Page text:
September 9, 2014 / 8:19 AM / 4 years ago

North Korea set for rare sports foray in South

SEOUL (Reuters) - A delegation of over 250 North Korean athletes, coaches and officials will take a rare flight south of the inter-Korean border to participate in the 17th Asian Games this month, hoping to raise the reclusive country’s profile on the international sporting stage.

North Korean leader Kim Jong Un is at the center of a state propaganda drive to turn the isolated country into a “sports superpower” and has rewarded medal-winning athletes with luxury apartments, entertained flamboyant NBA hall of famer Dennis Rodman, and even tried his hand at coaching.

“Supreme leader Kim Jong Un personally guided matches for examining the men’s and women’s soccer of the National Sports Team which will take part in the 17th Asian Games,” a North Korean Olympic Committee official said in a state media article last month.

“Our players’ participation in the 17th Asian Games offers an important occasion in improving the relations between the north and the south and removing distrust,” the official said.

Tensions between North and South Korea are high and the two states are still technically in a state of war after the 1950-53 Korean War ended in a truce, not a peace treaty.

Talks between Pyongyang and Seoul are rare and local media coverage about North Korea’s participation in the Asian Games has largely centered around a decision by Pyongyang to send a group of female cheerleaders to accompany its athletes to the South.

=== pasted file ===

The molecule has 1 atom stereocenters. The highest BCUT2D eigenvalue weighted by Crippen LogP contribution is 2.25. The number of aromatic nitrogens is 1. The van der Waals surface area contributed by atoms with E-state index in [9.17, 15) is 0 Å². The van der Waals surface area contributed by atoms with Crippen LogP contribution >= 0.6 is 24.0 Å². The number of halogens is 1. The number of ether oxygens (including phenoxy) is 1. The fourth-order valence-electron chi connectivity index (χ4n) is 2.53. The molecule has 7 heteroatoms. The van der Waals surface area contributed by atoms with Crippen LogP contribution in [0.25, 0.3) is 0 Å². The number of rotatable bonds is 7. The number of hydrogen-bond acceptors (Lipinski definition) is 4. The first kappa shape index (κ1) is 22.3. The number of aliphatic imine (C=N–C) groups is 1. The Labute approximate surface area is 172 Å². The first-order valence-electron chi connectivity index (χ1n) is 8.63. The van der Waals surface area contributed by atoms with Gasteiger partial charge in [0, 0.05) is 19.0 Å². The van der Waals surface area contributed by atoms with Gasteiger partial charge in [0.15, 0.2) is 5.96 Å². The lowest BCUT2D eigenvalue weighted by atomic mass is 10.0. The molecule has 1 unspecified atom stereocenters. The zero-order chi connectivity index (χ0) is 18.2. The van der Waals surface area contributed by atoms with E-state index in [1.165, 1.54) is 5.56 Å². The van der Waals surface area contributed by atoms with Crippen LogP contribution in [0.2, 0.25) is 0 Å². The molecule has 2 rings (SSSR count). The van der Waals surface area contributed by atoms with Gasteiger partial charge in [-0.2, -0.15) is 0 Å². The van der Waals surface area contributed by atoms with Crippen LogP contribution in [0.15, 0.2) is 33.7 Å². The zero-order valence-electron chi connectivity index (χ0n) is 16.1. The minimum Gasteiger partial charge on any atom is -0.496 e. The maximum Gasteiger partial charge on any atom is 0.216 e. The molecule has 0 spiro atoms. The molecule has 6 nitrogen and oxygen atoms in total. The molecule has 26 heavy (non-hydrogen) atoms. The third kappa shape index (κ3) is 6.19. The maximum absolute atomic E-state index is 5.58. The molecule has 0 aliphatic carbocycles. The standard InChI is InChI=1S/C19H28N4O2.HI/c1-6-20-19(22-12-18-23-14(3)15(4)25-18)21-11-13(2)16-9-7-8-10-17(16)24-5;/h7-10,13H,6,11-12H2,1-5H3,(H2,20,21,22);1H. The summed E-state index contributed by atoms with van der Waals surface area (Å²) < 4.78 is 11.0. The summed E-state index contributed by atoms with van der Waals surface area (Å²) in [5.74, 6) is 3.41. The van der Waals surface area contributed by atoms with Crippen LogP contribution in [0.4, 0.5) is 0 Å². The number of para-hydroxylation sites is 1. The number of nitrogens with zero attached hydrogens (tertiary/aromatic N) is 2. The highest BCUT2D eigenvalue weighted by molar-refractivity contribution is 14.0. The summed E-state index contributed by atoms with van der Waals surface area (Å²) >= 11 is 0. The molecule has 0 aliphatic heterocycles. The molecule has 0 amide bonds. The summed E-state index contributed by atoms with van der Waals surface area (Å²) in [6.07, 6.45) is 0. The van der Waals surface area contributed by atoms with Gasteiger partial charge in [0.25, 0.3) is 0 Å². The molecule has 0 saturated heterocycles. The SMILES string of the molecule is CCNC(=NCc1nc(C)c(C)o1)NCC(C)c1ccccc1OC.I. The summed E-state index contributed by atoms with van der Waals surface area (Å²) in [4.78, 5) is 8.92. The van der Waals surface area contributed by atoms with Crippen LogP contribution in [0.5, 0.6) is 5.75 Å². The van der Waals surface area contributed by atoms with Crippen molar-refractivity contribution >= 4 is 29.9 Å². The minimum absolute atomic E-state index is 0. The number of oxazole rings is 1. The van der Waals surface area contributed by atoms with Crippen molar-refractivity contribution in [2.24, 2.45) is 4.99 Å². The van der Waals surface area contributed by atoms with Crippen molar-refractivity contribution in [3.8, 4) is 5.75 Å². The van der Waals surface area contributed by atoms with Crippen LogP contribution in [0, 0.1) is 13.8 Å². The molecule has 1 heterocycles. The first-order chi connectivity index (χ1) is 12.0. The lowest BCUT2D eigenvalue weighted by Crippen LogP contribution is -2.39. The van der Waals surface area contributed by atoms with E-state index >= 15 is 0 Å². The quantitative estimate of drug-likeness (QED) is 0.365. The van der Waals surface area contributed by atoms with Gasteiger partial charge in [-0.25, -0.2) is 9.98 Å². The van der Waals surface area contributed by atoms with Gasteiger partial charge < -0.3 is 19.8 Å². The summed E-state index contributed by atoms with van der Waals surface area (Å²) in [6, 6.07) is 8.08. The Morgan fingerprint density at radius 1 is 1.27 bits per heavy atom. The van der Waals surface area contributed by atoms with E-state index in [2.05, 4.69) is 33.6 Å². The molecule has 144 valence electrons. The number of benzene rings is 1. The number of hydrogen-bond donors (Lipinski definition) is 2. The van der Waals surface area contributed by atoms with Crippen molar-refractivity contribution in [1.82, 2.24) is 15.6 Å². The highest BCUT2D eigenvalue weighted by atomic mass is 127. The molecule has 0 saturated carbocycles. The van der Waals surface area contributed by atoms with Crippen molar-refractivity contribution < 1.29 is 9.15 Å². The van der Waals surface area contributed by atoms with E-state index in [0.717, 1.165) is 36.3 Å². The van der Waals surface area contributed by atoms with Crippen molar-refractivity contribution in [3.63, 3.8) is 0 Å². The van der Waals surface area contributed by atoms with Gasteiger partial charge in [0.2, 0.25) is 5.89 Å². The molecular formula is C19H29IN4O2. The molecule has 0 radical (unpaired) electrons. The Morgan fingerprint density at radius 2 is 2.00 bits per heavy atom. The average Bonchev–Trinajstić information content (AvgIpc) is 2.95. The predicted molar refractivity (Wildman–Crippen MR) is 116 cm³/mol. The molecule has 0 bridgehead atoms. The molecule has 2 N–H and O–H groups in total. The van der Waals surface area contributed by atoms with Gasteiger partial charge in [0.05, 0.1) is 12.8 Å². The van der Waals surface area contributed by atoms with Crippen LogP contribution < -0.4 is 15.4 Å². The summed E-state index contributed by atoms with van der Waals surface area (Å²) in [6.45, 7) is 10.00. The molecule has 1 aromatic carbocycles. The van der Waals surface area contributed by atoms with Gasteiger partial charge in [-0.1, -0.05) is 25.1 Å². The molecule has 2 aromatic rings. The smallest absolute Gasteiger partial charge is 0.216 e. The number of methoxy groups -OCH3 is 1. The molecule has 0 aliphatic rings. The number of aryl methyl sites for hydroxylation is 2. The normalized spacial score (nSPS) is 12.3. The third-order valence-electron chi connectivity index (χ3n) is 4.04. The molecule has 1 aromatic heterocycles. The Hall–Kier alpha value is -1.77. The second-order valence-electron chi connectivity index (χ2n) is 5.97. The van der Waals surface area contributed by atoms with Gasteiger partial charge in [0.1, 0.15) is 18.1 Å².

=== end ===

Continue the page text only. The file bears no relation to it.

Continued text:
A major issue of contention had been who will foot the bill for hosting the delegation from cash-strapped North Korea.

The South Korean government has said it will share some of the cost, but North Korea has since withdrawn its cheerleader offer, and accused Seoul of “abusing the Olympic idea for sinister political purposes.”


North Korea, also known by its official DPRK acronym, won three weightlifting gold medals and one bronze at the 2012 Olympic Games.

Weightlifting is a sport in which the isolated country has excelled, despite suffering from widespread malnutrition and occasional food shortages within which an ample supply of protein is a particular concern.

North Korean state propaganda has also focused on the overseas success of its female athletes, whom earlier this year it described as “enjoying the love and respect of the people as laudable daughters of the nation, and beautiful flowers of the times.”

North Korea’s women footballers are the favorites for gold in Incheon, west of Seoul, while Olympic weightlifing champions Om Yun Chol, Kim Un Guk and Rim Jong Sim will also be competing.

North Korea won six gold medals at the 2010 Guangzhou Games in China, including three in shooting, and will be targetting a top 10 finish in the medal table in Incheon.

North Korea’s top sports official, Kim Yong-hun, will lead the country’s 273-member delegation to the Games.

Editing by Peter Rutherford

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